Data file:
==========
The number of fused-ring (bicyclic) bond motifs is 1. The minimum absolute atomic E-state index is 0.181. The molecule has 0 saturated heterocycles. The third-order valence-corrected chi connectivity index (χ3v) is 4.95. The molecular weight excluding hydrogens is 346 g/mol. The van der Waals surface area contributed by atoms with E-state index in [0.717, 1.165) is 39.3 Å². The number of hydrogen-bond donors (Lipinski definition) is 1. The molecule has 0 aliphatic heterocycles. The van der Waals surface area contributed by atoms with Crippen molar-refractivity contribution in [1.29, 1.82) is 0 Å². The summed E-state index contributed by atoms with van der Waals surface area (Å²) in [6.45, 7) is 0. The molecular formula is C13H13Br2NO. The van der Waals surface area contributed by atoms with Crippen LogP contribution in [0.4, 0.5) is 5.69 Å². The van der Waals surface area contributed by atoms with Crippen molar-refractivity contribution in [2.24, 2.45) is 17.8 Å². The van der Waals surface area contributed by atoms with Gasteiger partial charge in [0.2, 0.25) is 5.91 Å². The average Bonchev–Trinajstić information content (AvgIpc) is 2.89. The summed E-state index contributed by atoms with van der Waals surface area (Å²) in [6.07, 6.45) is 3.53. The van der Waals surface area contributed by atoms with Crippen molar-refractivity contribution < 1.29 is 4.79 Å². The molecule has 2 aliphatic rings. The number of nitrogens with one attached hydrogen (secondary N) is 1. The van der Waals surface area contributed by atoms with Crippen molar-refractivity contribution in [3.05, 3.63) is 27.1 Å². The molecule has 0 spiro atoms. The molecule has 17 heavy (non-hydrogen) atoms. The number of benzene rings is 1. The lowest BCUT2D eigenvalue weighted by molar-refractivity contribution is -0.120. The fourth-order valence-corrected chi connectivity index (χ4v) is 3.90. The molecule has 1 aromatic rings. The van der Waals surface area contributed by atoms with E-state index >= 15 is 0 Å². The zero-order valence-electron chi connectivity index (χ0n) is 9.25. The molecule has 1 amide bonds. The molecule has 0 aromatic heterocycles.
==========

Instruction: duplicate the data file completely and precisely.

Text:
The number of fused-ring (bicyclic) bond motifs is 1. The minimum absolute atomic E-state index is 0.181. The molecule has 0 saturated heterocycles. The third-order valence-corrected chi connectivity index (χ3v) is 4.95. The molecular weight excluding hydrogens is 346 g/mol. The van der Waals surface area contributed by atoms with E-state index in [0.717, 1.165) is 39.3 Å². The number of hydrogen-bond donors (Lipinski definition) is 1. The molecule has 0 aliphatic heterocycles. The van der Waals surface area contributed by atoms with Crippen molar-refractivity contribution in [1.29, 1.82) is 0 Å². The summed E-state index contributed by atoms with van der Waals surface area (Å²) in [6.45, 7) is 0. The molecular formula is C13H13Br2NO. The van der Waals surface area contributed by atoms with Crippen LogP contribution in [0.4, 0.5) is 5.69 Å². The van der Waals surface area contributed by atoms with Crippen molar-refractivity contribution in [2.24, 2.45) is 17.8 Å². The van der Waals surface area contributed by atoms with Gasteiger partial charge in [0.2, 0.25) is 5.91 Å². The average Bonchev–Trinajstić information content (AvgIpc) is 2.89. The summed E-state index contributed by atoms with van der Waals surface area (Å²) in [6.07, 6.45) is 3.53. The van der Waals surface area contributed by atoms with Crippen molar-refractivity contribution < 1.29 is 4.79 Å². The molecule has 2 aliphatic rings. The number of nitrogens with one attached hydrogen (secondary N) is 1. The van der Waals surface area contributed by atoms with Crippen molar-refractivity contribution in [3.05, 3.63) is 27.1 Å². The molecule has 0 spiro atoms. The molecule has 17 heavy (non-hydrogen) atoms. The number of benzene rings is 1. The lowest BCUT2D eigenvalue weighted by molar-refractivity contribution is -0.120. The fourth-order valence-corrected chi connectivity index (χ4v) is 3.90. The molecule has 1 aromatic rings. The van der Waals surface area contributed by atoms with E-state index >= 15 is 0 Å². The zero-order valence-electron chi connectivity index (χ0n) is 9.25. The molecule has 1 amide bonds. The molecule has 0 aromatic heterocycles.